February/March 1987 | Volume 38, Issue 2
The first settlers marked the borders of their lives with simple fences that grew ever more elaborate over the centuries
Good fences make good neighbors,” wrote Robert Frost, and he meant that fences did more than just enclose space; like his woods and roads, they bounded a social and psychological landscape. That fences also form a kind of historical document is suggested by the photographs on these pages.
The earliest urban examples quite naturally reflected the architectural styles of the homes they surrounded. Fashionable Georgian town houses of pre-Revolutionary days had elaborate wrought-iron fences and gates, the designs copied from European stylebooks and the ironwork itself often imported.
During the early nineteenth century the versatile craftsmen who functioned as architects were responsible for the overall design of a house, including the exterior trim. They topped their fence posts with carved urns, acorn clusters, or the pineapples that symbolized hospitality, and worked their pickets into pleasing patterns. In the 1820s, when domestic architecture turned to the simpler styles of the Greek Revival, fences followed suit. Straight white pickets echoed the lines of the large white columns fronting houses, and flat caps topped fence posts of simple squared timbers.
The Victorian age saw builders of houses and fences alike forsake the cool precision of classical design. Using scroll saws, artisans turned out highly imaginative fence posts that resembled miniature Gothic steeples or lush baskets of fruit. At the same time, innovations in cast iron resulted in the sinuous fences, railings, and brackets that still characterize the streetscapes of Savannah, Charleston, and New Orleans.
Even though rural fences rarely matched those in town for beauty, they reveal much about the social arrangements of their time. Not only did fences physically define the settlers’ relationships with one another, they also marked the boundaries between civilization and wilderness.
Some of the first country fences were composed of sticks and stones—universally available materials. What today’s New Englander calls a stone wall is known in western New York and Pennsylvania as a stone fence; in northern New Jersey it is a stone row, while from West Virginia and into the South it is a rock fence. Most of these belong to the Northeastern states, though, where glacial debris was abundant; the sight of a stone wall, running through miles of New England’s heavily wooded hills, still remains strangely moving.
Virginia can claim the invention of the wooden rail fence, also known as the snake or worm fence. It survives today only as a handsome relic, preserved in small chunks in national parks and historic sites, or marking the driveways of elegant estates. Although now virtually extinct, until well after the Civil War this was considered the national fence, winding from Maine to Florida and as far west as the Mississippi. But despite its ubiquity, the rail fence was totally impractical: it took up too much room, it needed constant repair; and it consumed incredible quantities of wood. It gave way to a simpler version, the stake and rail fence, which required half as many rails and remains in use today.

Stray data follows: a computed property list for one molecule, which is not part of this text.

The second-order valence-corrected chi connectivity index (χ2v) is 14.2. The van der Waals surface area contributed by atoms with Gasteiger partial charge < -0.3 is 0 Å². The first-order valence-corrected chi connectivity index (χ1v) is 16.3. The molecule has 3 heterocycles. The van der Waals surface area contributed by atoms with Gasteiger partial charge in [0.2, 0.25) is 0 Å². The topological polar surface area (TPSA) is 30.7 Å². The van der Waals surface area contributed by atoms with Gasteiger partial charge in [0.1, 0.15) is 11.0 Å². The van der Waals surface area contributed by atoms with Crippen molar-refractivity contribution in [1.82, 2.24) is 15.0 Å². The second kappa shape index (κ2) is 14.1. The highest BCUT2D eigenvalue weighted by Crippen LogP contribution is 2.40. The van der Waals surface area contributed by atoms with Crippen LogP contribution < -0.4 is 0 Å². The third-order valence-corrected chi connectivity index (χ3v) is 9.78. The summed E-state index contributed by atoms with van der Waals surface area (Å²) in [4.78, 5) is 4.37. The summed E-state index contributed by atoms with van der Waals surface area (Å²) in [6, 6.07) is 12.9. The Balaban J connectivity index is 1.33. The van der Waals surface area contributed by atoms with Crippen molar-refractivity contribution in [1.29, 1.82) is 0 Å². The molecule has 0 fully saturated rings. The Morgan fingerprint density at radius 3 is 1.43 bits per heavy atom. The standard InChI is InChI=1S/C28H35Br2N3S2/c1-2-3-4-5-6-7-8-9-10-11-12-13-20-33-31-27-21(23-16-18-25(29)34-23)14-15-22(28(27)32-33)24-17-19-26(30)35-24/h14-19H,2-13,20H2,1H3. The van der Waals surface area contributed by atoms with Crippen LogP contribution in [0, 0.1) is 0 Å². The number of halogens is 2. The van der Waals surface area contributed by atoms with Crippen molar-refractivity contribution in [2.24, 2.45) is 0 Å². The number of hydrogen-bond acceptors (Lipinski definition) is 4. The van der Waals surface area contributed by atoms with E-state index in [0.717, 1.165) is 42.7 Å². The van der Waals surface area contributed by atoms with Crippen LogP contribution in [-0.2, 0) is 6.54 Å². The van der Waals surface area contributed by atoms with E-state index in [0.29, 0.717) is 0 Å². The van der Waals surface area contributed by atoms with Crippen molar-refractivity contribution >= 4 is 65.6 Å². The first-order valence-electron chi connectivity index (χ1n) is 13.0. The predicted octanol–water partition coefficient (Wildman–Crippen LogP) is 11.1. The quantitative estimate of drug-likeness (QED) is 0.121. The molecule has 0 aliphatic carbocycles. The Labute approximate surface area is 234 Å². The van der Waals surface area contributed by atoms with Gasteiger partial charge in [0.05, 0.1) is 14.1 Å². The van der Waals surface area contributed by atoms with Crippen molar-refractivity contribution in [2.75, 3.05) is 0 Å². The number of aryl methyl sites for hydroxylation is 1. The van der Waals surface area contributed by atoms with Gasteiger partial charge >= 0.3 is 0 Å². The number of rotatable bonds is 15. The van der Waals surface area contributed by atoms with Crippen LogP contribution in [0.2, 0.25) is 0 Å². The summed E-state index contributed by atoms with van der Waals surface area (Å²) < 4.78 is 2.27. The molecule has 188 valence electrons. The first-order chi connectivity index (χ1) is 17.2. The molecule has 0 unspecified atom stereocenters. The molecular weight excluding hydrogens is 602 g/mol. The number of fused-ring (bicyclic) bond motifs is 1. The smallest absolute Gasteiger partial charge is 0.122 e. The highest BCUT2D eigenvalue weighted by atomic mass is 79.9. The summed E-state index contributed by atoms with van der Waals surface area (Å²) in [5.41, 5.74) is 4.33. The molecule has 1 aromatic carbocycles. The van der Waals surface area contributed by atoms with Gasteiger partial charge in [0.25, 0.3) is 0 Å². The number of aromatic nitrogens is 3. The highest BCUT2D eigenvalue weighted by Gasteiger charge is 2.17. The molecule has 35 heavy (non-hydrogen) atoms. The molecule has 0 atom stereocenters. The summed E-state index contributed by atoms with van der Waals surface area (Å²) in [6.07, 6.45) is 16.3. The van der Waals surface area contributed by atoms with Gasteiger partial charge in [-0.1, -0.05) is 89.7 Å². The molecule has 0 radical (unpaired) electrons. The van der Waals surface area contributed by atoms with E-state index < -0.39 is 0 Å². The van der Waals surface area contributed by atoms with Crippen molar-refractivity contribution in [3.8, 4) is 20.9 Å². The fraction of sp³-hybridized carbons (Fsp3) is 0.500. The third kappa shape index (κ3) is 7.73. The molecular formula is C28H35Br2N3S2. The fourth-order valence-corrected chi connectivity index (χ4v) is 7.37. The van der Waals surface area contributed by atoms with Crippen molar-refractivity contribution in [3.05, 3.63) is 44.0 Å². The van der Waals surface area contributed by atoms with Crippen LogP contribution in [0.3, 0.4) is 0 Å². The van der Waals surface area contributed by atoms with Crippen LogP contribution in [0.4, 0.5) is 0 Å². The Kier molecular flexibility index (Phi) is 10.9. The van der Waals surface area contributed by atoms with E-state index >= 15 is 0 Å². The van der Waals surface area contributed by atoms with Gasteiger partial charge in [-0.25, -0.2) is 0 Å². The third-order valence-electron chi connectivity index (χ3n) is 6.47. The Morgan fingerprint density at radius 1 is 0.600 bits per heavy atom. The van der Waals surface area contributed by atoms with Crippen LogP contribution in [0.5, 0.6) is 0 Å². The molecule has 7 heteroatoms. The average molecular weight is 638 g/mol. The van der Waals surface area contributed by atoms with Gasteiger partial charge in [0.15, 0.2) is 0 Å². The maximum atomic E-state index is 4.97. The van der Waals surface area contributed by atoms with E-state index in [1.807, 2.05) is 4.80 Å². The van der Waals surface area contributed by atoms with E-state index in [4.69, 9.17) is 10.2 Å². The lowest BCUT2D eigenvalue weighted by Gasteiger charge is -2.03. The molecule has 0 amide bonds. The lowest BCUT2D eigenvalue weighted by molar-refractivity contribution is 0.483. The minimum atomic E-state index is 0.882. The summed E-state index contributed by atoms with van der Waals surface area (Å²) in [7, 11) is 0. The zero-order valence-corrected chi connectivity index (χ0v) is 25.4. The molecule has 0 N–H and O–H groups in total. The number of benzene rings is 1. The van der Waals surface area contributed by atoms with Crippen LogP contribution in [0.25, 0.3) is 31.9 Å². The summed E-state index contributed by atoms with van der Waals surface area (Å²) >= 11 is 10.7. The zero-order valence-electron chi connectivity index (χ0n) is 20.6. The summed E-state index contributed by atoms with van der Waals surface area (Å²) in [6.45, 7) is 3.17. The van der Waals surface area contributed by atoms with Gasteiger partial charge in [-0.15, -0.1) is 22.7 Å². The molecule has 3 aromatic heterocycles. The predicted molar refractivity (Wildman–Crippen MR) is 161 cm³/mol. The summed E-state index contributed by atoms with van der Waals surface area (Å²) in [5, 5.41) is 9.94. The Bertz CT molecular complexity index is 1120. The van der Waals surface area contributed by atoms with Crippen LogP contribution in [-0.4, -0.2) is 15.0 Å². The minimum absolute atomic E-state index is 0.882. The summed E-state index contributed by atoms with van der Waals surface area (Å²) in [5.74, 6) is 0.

The increasing cost and scarcity of wood impelled country folk to experiment with other fencing materials throughout the nineteenth century. Kansas farmers devised limestone fence posts. Before a freeze they’d pour water into holes drilled into rock formations. After the freeze, when the expanding ice split the rock, they’d chisel the resulting slabs into huge posts.
Hedges of Osage orange trees were common sights in the South, as were fences formed from thick-growing rosebushes. Less decorative fences were composed of tree stumps, pulled out of the ground and piled at the edge of a field. Mud fences were another improvised design; their aesthetic qualities are suggested by the expression “homely as a mud fence.”
Aesthetics aside, fences sparked antagonism, litigation, and even violence. The source of the trouble was often the question “Should crops or livestock be enclosed?” At first livestock enjoyed free range, and crops were fenced in. Later, with larger areas under cultivation, it became economical to fence in livestock. In some locales an official “fence-viewer” was empowered to administer oaths, examine witnesses, and award damages. This appointive office persisted in New England, mostly as the object of small-town wit, well into the 1940s.
The most famous fencing problems plagued the vast cattle kingdoms of the West. Here a man could own several hundred head of cattle without necessarily owning a single acre of land. His range rights extended, by tradition, to wherever he drove his herd. Joseph F. Glidden, a farmer from Illinois, changed all that in 1873 when he filed a patent for barbed wire. With cheap fencing material now available, it seemed that all of the Great Plains was open to cultivation. For homesteaders from nearby states and immigrants from abroad, this was a powerful attraction, though cattlemen fought to save their wav of life with bullets and with wire cutters.
Today the ubiquitous Cyclone chain-link fence has become the bland if efficient protector of property from coast to coast. No one is likely to celebrate the man who raises one of these modest barriers for his ability to make a beautiful fence, but, like its more glamorous predecessors, it does the job.